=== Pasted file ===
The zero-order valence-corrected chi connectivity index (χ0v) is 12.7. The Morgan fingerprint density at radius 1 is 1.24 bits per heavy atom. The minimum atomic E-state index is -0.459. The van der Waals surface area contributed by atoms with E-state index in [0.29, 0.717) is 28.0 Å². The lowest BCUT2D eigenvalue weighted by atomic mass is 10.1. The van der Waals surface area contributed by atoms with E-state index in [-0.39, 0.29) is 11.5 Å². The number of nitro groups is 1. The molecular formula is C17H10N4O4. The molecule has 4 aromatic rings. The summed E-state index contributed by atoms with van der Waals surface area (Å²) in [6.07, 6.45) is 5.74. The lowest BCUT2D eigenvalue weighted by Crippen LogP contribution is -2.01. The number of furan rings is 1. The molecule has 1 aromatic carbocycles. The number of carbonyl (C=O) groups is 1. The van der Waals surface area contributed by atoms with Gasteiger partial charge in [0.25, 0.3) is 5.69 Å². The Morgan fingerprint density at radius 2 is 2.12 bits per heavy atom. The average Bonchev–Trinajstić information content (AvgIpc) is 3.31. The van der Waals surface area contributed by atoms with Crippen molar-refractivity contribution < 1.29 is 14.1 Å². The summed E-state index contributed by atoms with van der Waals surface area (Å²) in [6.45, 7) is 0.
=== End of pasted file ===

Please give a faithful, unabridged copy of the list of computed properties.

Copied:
The zero-order valence-corrected chi connectivity index (χ0v) is 12.7. The Morgan fingerprint density at radius 1 is 1.24 bits per heavy atom. The minimum atomic E-state index is -0.459. The van der Waals surface area contributed by atoms with E-state index in [0.29, 0.717) is 28.0 Å². The lowest BCUT2D eigenvalue weighted by atomic mass is 10.1. The van der Waals surface area contributed by atoms with E-state index in [-0.39, 0.29) is 11.5 Å². The number of nitro groups is 1. The molecular formula is C17H10N4O4. The molecule has 4 aromatic rings. The summed E-state index contributed by atoms with van der Waals surface area (Å²) in [6.07, 6.45) is 5.74. The lowest BCUT2D eigenvalue weighted by Crippen LogP contribution is -2.01. The number of furan rings is 1. The molecule has 1 aromatic carbocycles. The number of carbonyl (C=O) groups is 1. The van der Waals surface area contributed by atoms with Gasteiger partial charge in [0.25, 0.3) is 5.69 Å². The Morgan fingerprint density at radius 2 is 2.12 bits per heavy atom. The average Bonchev–Trinajstić information content (AvgIpc) is 3.31. The van der Waals surface area contributed by atoms with Crippen molar-refractivity contribution < 1.29 is 14.1 Å². The summed E-state index contributed by atoms with van der Waals surface area (Å²) in [6.45, 7) is 0.